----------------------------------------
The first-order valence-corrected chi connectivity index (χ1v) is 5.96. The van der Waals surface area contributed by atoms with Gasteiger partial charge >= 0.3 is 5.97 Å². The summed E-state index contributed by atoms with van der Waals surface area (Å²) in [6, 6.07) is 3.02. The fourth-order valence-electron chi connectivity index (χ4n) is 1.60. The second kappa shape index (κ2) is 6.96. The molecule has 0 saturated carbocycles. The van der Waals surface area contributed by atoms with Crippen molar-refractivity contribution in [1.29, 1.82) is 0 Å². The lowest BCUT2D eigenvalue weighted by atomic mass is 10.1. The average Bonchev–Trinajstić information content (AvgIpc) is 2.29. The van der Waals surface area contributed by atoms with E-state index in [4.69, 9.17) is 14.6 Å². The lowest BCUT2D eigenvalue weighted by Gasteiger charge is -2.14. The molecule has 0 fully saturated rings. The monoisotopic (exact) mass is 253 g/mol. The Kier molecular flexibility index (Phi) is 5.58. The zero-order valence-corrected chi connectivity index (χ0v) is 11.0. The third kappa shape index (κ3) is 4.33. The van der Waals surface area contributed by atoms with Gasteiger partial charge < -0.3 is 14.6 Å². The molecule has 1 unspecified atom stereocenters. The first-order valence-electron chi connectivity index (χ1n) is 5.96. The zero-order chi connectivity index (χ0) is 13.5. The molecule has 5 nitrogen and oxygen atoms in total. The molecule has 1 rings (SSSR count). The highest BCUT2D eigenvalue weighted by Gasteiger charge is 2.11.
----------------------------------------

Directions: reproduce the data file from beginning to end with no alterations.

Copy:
The first-order valence-corrected chi connectivity index (χ1v) is 5.96. The van der Waals surface area contributed by atoms with Gasteiger partial charge >= 0.3 is 5.97 Å². The summed E-state index contributed by atoms with van der Waals surface area (Å²) in [6, 6.07) is 3.02. The fourth-order valence-electron chi connectivity index (χ4n) is 1.60. The second kappa shape index (κ2) is 6.96. The molecule has 0 saturated carbocycles. The van der Waals surface area contributed by atoms with Crippen molar-refractivity contribution in [1.29, 1.82) is 0 Å². The lowest BCUT2D eigenvalue weighted by atomic mass is 10.1. The average Bonchev–Trinajstić information content (AvgIpc) is 2.29. The van der Waals surface area contributed by atoms with E-state index in [4.69, 9.17) is 14.6 Å². The lowest BCUT2D eigenvalue weighted by Gasteiger charge is -2.14. The molecule has 0 fully saturated rings. The monoisotopic (exact) mass is 253 g/mol. The Kier molecular flexibility index (Phi) is 5.58. The zero-order valence-corrected chi connectivity index (χ0v) is 11.0. The third kappa shape index (κ3) is 4.33. The van der Waals surface area contributed by atoms with Gasteiger partial charge < -0.3 is 14.6 Å². The molecule has 1 unspecified atom stereocenters. The first-order valence-electron chi connectivity index (χ1n) is 5.96. The zero-order chi connectivity index (χ0) is 13.5. The molecule has 5 nitrogen and oxygen atoms in total. The molecule has 1 rings (SSSR count). The highest BCUT2D eigenvalue weighted by Gasteiger charge is 2.11.